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Cyclists at Cannock Chase warned of level crossing dangers

Cyclists at the Moors Gorse level crossing near Hednesford in Staffordshire Photo: ITV Central

A series of near-miss accidents involving cyclists have been reported by train drivers using a remote railway crossing in Staffordshire.

It’s been caused by the rising popularity of mountain biking at Cannock Chase, and the expansion of woodland cycle trails.

That’s led to thousands of off-road cyclists using an unmanned crossing – known as Moors Gorse - on a once-quiet bridleway over the double-track railway between Hednesford and Rugeley in Staffordshire.

Cyclists being guided over the level crossing at Moors Gorse by a Network Rail worker Credit: ITV Central

Now Network Rail (NR) is so concerned about the risks of a major accident that it is putting staff on the manually-opened crossing gates seven days a week to help the hordes of bikers get across safely.

Sometimes there are so many bikers and walkers, NR is having to post two supervisors on the gates who are in constant contact with signalling staff.

The route is used by frequent London Midland passenger trains, and occasional large, heavy coal trains. Passing train drivers have reported several cases of cyclists being on the tracks – in one case a group of “about 20 youths and adults”.

Network Rail worker closes barrier as London Midland train passes Credit: ITV Central
Cyclists crossing the A460 near Cannock Chase Credit: ITV Central

There are also safety fears over cyclists – sometimes in very large groups - having to cross the busy A460 road, which runs parallel to the rail route.

The railway and the road both have to be crossed to get between two separate cycle trails which have been developed in recent years to meet a big demand for the sport.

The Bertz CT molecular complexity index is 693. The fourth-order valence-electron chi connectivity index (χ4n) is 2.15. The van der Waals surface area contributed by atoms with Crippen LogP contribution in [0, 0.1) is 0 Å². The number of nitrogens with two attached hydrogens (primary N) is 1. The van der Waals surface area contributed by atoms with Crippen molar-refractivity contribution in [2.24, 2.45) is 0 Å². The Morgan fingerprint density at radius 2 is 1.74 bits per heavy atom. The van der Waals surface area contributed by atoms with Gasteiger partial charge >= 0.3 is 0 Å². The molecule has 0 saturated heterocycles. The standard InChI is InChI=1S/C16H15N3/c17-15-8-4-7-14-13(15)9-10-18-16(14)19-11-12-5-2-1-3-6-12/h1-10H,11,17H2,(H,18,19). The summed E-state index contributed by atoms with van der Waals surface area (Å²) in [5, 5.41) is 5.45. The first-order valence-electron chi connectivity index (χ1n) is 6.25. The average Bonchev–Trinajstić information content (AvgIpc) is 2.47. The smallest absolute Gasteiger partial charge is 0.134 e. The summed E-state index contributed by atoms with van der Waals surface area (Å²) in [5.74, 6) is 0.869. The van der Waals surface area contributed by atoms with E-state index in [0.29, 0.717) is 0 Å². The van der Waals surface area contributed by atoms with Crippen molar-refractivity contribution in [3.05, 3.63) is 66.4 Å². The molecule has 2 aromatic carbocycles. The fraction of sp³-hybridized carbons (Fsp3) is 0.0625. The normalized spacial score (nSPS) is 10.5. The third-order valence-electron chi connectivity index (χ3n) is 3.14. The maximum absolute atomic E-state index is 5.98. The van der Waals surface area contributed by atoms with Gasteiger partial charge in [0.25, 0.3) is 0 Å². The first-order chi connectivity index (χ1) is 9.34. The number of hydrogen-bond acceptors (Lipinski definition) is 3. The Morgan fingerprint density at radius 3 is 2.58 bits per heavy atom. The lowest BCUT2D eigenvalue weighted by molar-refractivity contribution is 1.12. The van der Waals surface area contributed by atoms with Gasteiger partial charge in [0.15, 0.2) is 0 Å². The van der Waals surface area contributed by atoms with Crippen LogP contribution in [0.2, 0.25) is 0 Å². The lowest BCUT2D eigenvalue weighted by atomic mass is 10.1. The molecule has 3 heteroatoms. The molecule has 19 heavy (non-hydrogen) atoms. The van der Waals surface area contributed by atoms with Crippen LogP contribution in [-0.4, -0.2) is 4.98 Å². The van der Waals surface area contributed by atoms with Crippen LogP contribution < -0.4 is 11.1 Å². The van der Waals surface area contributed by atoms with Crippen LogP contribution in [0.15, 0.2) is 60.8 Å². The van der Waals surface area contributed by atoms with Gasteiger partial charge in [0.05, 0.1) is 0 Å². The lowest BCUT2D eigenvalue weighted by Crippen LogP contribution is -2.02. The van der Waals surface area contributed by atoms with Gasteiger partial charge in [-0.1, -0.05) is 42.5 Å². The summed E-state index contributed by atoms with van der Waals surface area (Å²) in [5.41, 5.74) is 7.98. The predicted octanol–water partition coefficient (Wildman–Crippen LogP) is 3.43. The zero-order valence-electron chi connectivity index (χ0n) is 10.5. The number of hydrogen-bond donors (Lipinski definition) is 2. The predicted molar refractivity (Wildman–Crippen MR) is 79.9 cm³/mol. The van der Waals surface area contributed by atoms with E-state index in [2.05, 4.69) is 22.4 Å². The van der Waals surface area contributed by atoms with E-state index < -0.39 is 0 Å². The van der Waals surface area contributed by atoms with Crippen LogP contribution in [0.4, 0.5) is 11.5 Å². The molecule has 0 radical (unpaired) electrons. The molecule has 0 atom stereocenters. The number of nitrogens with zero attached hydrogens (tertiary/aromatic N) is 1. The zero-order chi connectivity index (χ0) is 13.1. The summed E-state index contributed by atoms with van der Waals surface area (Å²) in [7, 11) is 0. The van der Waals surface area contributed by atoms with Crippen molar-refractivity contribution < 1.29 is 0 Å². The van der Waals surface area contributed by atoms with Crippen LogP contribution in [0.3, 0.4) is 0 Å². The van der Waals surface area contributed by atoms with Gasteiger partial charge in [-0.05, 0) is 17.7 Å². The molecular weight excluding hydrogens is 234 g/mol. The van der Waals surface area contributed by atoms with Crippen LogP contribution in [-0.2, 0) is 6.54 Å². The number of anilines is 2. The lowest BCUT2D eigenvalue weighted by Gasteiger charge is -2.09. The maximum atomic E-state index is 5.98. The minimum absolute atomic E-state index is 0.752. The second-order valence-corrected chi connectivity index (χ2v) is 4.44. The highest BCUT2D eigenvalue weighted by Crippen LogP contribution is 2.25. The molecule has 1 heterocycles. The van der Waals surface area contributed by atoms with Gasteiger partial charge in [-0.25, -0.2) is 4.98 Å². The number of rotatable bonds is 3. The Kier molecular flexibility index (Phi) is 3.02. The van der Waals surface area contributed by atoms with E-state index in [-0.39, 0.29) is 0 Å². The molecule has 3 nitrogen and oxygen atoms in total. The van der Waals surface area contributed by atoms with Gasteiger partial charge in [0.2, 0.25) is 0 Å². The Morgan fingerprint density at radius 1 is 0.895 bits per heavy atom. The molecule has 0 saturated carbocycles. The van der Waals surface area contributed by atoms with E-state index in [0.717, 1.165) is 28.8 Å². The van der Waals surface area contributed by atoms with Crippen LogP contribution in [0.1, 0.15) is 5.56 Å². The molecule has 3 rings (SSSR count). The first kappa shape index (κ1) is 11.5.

Cycling up Kit Bag Hill in Cannock Chase Credit: ITV Central

Cannock Chase has become one of the best known gathering places in the Midlands.

Brian Emery, who lives in an isolated house close to Moors Gorse, says the number of cyclists has increased dramatically.

He says they can often be seen in the middle of the night, using lights on their helmets.

Brian Emery, lives near the Moors Gorse crossing Credit: ITV Central

"It is an accident waiting to happen. And there have already been very, very bad near-misses. I think 84 have been recorded to date with the railway, and there was a person injured on the road the other week. He was hit by a car and had to be hospitalised. In the last two years it has basically changed completely 100 per cent."

– Brian Emery, lives near crossing

There are problems with near-misses at crossings all over the country.

Much of it is due to irresponsible behaviour – with motorists and pedestrians dashing in front of speeding trains.

Because of safety fears, and prompted by recent fatal accidents, Network Rail is now closing hundreds of its crossings.

At Moors Gorse it's come up with a £1.5 million solution. By the end of this year, it hopes to build a metal bridge to carry the cyclists.

This will be a few hundred yards south of the crossings if planning permission is granted.

Artist's drawing of the proposed bridge for cyclists at Moors Gorse crossing Credit: Network Rail

The bridge will be linked by a rough track through nearby woodlands where the felling of some trees has already taken place.

Moors Gorse crossings will then be closed, with access only for a handful of local people who live up Marquis Drive, as well as for forestry workers’ vehicles and emergency services.

Many years ago, Moors Gorse was part of the now-closed Brindley Heath railway station which was used by servicemen and women from RAF Hednesford.

The steep track from the crossings up to the RAF station was known as Kit Bag Hill by many thousands of recruits who had to make their way up and down the notorious hill.

Full report on crossing dangers by Keith Wilkinson: